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Hoffmann, R. A wiki for the life sciences where authorship matters. Nature Genetics (2008)

Lipooligosaccharide structure contributes to multiple steps in the virulence of Neisseria meningitidis.

Lipooligosaccharide (LOS) of Neisseria meningitidis has been implicated in meningococcal interaction with host epithelial cells and is a major factor contributing to the human proinflammatory response to meningococci. LOS mutants of the encapsulated N. meningitidis serogroup B strain NMB were used to further determine the importance of the LOS structure in in vitro adherence and invasion of human pharyngeal epithelial cells by meningococci and to study pathogenicity in a mouse (CD46 transgenic) model of meningococcal disease. The wild-type strain [NeuNAc-Galbeta-GlcNAc-Galbeta-Glcbeta-Hep2 (GlcNAc, Glcalpha) 3-deoxy-D-manno-2-octulosonic acid (KDO2)-lipid A; 1,4' bisphosphorylated], although poorly adherent, rapidly invaded an epithelial cell layer in vitro, survived and multiplied early in blood, reached the cerebrospinal fluid, and caused lethal disease in the mouse model. In contrast, the Hep2 (GlcNAc) KDO2-lipid A (pgm) mutant, which was highly adherent to cultured epithelial cells, caused significantly less bacteremia and mortality in the mouse model. The Hep2-KDO2-lipid A (rfaK) mutant was shown to be moderately adherent and to cause levels of bacteremia and mortality similar to those caused by the wild-type strain in the mouse model. The KDO2-lipid A (gmhB) mutant, which lacks the heptose disaccharide in the inner core of LOS, avidly attached to epithelial cells but was otherwise avirulent. Disease development correlated with expression of specific LOS structures and was associated with lower adherence but rapid meningococcal passage to and survival in the bloodstream, induction of proinflammatory cytokines, and the crossing of the blood-brain barrier. Taken together, the results of this study further define the importance of the LOS structure as a virulence component involved in multiple steps in the pathogenesis of N. meningitidis.[1]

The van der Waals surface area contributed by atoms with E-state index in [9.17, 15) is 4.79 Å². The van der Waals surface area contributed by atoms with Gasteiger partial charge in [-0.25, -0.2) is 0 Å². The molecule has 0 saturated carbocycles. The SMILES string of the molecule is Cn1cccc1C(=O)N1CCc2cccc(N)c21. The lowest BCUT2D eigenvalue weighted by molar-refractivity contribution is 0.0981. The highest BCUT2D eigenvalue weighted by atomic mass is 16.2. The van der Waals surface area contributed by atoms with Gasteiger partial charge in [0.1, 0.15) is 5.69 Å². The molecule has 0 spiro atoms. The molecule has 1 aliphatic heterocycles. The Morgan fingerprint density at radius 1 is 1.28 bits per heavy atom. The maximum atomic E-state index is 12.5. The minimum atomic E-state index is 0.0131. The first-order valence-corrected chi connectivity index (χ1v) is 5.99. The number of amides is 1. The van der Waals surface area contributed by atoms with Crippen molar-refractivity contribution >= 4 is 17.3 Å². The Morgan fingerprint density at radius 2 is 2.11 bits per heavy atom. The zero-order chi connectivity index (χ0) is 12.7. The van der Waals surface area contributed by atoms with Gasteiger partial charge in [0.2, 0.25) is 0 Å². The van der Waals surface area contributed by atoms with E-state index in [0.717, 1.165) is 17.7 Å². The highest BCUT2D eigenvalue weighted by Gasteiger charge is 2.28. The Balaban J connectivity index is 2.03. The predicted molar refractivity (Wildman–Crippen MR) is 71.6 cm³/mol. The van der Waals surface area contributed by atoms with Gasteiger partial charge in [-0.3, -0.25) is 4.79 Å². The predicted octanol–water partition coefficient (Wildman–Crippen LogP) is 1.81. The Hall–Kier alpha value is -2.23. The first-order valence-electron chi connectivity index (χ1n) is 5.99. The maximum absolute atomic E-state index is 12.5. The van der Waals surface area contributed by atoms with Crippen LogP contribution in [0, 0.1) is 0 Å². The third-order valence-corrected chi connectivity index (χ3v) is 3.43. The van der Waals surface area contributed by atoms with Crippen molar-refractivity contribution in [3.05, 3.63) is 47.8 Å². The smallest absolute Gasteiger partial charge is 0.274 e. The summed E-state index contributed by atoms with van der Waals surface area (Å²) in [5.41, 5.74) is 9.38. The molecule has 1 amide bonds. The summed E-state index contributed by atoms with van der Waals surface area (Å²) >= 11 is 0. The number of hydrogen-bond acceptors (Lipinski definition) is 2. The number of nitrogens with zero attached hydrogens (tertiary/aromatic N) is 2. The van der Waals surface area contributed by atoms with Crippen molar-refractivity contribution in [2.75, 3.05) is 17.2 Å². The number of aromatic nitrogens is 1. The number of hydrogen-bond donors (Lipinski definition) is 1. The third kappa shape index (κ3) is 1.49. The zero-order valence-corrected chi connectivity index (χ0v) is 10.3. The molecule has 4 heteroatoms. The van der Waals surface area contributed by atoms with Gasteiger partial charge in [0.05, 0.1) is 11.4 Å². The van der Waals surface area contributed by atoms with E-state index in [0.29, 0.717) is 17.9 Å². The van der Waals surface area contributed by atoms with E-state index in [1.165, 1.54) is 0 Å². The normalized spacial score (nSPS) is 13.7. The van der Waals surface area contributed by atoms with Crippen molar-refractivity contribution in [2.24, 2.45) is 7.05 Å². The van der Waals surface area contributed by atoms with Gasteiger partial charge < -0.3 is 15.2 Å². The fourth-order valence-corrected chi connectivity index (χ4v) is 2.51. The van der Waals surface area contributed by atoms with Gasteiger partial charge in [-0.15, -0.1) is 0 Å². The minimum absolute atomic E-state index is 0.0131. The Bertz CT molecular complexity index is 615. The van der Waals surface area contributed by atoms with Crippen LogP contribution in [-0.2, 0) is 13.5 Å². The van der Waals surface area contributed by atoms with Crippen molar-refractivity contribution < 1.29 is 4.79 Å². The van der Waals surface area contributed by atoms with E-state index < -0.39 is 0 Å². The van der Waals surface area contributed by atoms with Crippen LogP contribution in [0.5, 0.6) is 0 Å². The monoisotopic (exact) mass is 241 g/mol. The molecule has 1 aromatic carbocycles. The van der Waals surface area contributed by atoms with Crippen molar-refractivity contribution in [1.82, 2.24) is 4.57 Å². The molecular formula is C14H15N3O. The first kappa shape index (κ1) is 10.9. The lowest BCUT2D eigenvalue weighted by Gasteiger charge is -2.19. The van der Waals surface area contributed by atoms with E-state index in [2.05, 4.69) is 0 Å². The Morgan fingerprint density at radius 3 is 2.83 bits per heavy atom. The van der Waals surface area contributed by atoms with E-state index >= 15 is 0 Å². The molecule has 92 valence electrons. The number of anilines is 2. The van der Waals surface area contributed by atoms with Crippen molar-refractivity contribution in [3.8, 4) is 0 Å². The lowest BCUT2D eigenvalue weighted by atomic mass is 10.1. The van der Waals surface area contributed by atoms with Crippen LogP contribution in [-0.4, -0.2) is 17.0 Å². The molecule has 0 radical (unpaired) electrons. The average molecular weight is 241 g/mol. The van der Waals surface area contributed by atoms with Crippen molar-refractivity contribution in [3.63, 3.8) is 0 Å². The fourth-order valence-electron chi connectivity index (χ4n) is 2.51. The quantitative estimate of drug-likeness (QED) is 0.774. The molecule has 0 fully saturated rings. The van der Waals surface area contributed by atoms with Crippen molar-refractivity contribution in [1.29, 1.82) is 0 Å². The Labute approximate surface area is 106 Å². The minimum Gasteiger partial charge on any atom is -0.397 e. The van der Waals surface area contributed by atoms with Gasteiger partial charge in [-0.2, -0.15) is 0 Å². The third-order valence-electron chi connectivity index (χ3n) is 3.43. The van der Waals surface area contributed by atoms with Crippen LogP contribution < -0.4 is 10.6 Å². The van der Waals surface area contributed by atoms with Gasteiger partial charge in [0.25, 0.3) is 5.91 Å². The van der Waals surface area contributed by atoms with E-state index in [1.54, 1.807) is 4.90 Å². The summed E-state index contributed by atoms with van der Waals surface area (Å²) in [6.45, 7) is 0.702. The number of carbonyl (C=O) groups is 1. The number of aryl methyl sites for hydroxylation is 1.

1. Lipooligosaccharide structure contributes to multiple steps in the virulence of Neisseria meningitidis. Plant, L., Sundqvist, J., Zughaier, S., Lövkvist, L., Stephens, D.S., Jonsson, A.B. Infect. Immun. (2006) [Pubmed]
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